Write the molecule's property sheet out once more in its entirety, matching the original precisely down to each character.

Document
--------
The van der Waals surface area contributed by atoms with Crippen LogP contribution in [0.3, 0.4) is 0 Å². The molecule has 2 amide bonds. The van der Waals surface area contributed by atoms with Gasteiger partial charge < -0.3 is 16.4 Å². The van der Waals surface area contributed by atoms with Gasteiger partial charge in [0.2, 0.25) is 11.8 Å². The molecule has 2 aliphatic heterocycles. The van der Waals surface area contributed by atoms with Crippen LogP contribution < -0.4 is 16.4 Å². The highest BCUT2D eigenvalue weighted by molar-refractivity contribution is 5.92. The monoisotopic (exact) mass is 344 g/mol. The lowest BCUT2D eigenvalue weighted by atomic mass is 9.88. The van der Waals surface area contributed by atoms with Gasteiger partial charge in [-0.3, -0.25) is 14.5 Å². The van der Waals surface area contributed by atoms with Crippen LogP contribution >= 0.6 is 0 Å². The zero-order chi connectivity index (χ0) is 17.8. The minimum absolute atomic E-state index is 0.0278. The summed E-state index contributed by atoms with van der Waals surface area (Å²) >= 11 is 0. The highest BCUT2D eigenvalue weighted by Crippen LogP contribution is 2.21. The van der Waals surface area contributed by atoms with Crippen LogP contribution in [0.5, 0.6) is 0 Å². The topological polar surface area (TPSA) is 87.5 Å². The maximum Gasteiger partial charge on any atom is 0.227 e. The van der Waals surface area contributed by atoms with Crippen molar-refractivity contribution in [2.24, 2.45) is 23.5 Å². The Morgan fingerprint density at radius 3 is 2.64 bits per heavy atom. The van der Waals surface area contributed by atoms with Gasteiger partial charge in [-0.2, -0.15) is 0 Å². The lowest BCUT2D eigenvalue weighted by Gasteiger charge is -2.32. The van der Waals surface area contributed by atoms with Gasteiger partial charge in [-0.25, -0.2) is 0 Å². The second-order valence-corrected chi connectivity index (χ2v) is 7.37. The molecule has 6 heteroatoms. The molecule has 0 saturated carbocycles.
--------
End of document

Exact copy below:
The van der Waals surface area contributed by atoms with Crippen LogP contribution in [0.3, 0.4) is 0 Å². The molecule has 2 amide bonds. The van der Waals surface area contributed by atoms with Gasteiger partial charge < -0.3 is 16.4 Å². The van der Waals surface area contributed by atoms with Gasteiger partial charge in [0.2, 0.25) is 11.8 Å². The molecule has 2 aliphatic heterocycles. The van der Waals surface area contributed by atoms with Crippen LogP contribution < -0.4 is 16.4 Å². The highest BCUT2D eigenvalue weighted by molar-refractivity contribution is 5.92. The monoisotopic (exact) mass is 344 g/mol. The lowest BCUT2D eigenvalue weighted by atomic mass is 9.88. The van der Waals surface area contributed by atoms with Gasteiger partial charge in [-0.3, -0.25) is 14.5 Å². The van der Waals surface area contributed by atoms with Crippen LogP contribution >= 0.6 is 0 Å². The zero-order chi connectivity index (χ0) is 17.8. The minimum absolute atomic E-state index is 0.0278. The summed E-state index contributed by atoms with van der Waals surface area (Å²) >= 11 is 0. The highest BCUT2D eigenvalue weighted by Crippen LogP contribution is 2.21. The van der Waals surface area contributed by atoms with Crippen LogP contribution in [0.5, 0.6) is 0 Å². The topological polar surface area (TPSA) is 87.5 Å². The maximum Gasteiger partial charge on any atom is 0.227 e. The van der Waals surface area contributed by atoms with Crippen molar-refractivity contribution in [2.24, 2.45) is 23.5 Å². The Morgan fingerprint density at radius 3 is 2.64 bits per heavy atom. The van der Waals surface area contributed by atoms with Gasteiger partial charge in [-0.2, -0.15) is 0 Å². The lowest BCUT2D eigenvalue weighted by Gasteiger charge is -2.32. The van der Waals surface area contributed by atoms with Gasteiger partial charge in [-0.25, -0.2) is 0 Å². The second-order valence-corrected chi connectivity index (χ2v) is 7.37. The molecule has 6 heteroatoms. The molecule has 0 saturated carbocycles.